Add new comment | Casual Game Revolution

Add new comment

Roam

This month finds some truly gorgeous artwork on Kickstarter, a game about growing flowers, a solo game that puts you in the role of the French resistance, a social deduction game of villagers and demons, and…high school volleyball?

Roam

Roam (Red Raven Games) – Each player starts the game with three party members. A map is set in the middle of table, made up of six land cards, with each card being divided into six squares. Each of the characters in your party can explore these squares in a different configuration as shown on their card. After exploring the map with a character, you place your exploration cubes on the map in the correct configuration. Once every square on a land card has been filled, the player with the most exploration cubes on it takes the land card, flips it over to the character side, and adds this new character to her team. The game ends once one player has ten characters and the player with the most points wins.

Paradise Lost

Paradise Lost (Green Feet Games) – In this fantasy deduction game an evil witch has sent a secret villain, armed with a dangerous weapon, to wreak havoc. At the start of the game, a villain and a weapon card are randomly selected and placed secretly into an envelope. Each player then chooses one of eight heroes to play, each with their own special abilities. Each player is also given two oracle cards which will help them narrow down the possible villain and weapon cards in the envelope. During the game you proceed through a fantasy world that allows you to collect resources such as cubes, gold, and mana. Once all players have reached one of the oracle locations, an oracle card is revealed that further eliminates a possible villain or weapon. If you can pay a fee at the oracle, you can also ask your opponents a question about the oracle cards in their hand. After players have visited the final oracle, they take turns attempting to deduce which monster and weapon is in the envelope. If no player is correct, they all lose.

Blume

Blume (Yanaguana Games) – Each player has their own personal garden board, and each round the space in your garden expands. The game takes place over three rounds. On your turn you select a new tile and place it into your garden. Tiles added to your garden must connect to tiles already present in your garden. Tiles have a quarter of a flower in each corner, and you must connect corners to create flowers. Whenever a flower is completed you must take an action. If all four of the flower corners match, you either add one flower to your green house or may increase or decrease a flower’s value in the marketplace. Each round a new hybrid flower is available for you to grow — when you complete one of these, you add both of these flowers to your green house. After your garden is full, you will prune, removing four tiles from your garden, increasing or decreasing this number by one for each hybrid in your garden. The player with the most valuable flowers in their greenhouse at the end of the game wins.

Maquis

Maquis (Side Room Games) – A solo worker-placement game, Maquis has you fighting the Nazis as French resistance fighters. In order to win the game, you must complete two randomly selected missions in a set amount of time. Each round you assign one of your meeples to a location in the city, and then draw a patrol card which states where the military police will go. You continue placing your pawns and the military police until all pawns are on the board. If the military police share a space with one of your pawns, your pawn is arrested. Different actions are available at the different locations around the city.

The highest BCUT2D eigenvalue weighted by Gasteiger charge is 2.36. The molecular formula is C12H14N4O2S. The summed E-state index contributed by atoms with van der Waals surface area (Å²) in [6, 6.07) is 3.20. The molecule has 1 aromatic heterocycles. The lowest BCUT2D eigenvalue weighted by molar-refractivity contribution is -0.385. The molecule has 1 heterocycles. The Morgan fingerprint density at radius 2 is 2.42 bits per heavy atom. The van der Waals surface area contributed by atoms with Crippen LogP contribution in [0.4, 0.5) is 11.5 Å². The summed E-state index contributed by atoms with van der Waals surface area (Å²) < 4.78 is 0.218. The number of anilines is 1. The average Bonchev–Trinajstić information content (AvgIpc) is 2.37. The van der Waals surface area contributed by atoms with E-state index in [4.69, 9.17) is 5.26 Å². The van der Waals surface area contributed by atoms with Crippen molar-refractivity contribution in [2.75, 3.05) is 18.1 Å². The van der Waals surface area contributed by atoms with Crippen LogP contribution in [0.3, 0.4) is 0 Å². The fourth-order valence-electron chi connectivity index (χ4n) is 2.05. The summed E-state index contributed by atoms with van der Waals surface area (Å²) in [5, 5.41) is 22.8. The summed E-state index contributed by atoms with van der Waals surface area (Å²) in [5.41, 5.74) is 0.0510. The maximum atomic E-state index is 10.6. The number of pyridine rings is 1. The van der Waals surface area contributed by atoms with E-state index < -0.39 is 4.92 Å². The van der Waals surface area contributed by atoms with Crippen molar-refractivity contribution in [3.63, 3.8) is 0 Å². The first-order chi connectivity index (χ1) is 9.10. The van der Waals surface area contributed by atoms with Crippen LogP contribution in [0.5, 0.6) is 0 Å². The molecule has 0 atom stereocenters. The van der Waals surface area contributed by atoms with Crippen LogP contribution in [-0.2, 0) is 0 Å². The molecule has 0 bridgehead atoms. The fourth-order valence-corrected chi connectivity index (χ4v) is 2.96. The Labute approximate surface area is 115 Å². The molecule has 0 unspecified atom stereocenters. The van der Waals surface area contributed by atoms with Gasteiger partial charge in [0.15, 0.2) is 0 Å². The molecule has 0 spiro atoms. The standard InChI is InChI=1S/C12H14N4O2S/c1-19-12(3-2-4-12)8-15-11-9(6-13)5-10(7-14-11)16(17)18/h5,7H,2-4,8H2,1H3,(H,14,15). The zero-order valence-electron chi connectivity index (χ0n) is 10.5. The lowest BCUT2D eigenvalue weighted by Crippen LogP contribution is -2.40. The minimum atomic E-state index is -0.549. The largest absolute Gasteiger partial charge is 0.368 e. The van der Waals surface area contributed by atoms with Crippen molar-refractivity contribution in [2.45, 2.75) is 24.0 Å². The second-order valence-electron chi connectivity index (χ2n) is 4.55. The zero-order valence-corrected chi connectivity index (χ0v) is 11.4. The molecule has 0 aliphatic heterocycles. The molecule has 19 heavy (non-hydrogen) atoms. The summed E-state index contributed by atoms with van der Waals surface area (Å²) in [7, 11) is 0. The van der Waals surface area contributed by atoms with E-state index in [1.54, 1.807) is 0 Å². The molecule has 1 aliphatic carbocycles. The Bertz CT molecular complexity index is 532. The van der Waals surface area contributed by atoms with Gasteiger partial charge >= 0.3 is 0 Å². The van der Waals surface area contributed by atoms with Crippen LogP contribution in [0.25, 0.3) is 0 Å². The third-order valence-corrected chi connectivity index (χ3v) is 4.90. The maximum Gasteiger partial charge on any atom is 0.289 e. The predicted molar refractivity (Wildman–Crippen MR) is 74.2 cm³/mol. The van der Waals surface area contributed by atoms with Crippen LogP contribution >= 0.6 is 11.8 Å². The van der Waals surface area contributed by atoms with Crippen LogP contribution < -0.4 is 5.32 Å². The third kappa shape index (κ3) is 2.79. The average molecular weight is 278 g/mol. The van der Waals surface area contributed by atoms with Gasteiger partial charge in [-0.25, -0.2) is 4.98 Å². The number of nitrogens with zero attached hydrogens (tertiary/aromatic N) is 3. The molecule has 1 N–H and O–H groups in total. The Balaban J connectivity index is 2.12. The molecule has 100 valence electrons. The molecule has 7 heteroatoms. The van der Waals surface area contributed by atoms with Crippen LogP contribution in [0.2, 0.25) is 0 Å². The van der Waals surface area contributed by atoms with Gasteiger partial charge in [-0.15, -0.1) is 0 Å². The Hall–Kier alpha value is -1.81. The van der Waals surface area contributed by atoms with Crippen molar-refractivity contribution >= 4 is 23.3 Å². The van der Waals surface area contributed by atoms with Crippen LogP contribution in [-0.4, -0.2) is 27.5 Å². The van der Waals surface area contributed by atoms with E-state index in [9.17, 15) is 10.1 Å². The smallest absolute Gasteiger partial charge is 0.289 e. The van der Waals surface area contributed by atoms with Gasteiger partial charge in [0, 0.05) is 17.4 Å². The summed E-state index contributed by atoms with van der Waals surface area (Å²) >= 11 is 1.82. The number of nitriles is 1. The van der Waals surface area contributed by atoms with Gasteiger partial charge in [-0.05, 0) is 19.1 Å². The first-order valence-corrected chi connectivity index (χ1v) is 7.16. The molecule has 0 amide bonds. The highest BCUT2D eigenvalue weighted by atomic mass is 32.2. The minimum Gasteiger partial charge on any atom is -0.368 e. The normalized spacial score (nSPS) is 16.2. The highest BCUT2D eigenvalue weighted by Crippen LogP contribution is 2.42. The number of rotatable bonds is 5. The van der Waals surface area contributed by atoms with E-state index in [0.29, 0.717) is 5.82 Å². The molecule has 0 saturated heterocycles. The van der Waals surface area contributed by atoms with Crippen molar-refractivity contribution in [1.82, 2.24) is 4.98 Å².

Volleyball High

Volleyball High (Medieval Lords) – A play mat featuring a volleyball court, with each side having space for six cards, is laid in the center of the table. During set up you select a team, take its three members and its six special move cards. Each member then takes a deck and shuffles their special moves into this deck. You then take three generic players (putting an additional two in reserve) and, together with your other team members, place them on your side of the court, one card in each space. At the start of the game, you draw eight cards from your draw deck and will draw more cards at the end of your turns. Cards are used to serve and hit the ball. Cards have hit and defense values and in order to send the ball back, its defense must equal or exceed the hit value of the card that was used to send it your way. If you can't, you lose a point. If you successfully defend, you can send the ball back with another card. You must choose a member on your team to hit it (discarding cards if the member is not on the space of court where the ball currently is) and then play a card to send it back. The distance number on the card dictates how many spaces the ball moves across the court. Matching cards to certain members of the team can make cards more effective.

Blood on the Clocktower

Blood on the Clocktower (The Pandemonium Institute) – In this social deduction party game, the village is trying to hunt down a demon. As in games like Werewolf, players discuss during the morning phase their suspicions and information and may choose a player to execute, while during the evening players take actions and learn new information. Each character’s role is unique with its own abilities and information. However, you might not know what you think you know, as players who are poisoned or drunk may be given incorrect information by the moderator. Players who die still remain in the game and you can also join the game already in progress as a traveler with a unique ability and unknown allegiance.

Disclosure: unless otherwise noted, we have not seen or played any of the above games. Our assessment of each is based on the information given on the crowdfunding project page.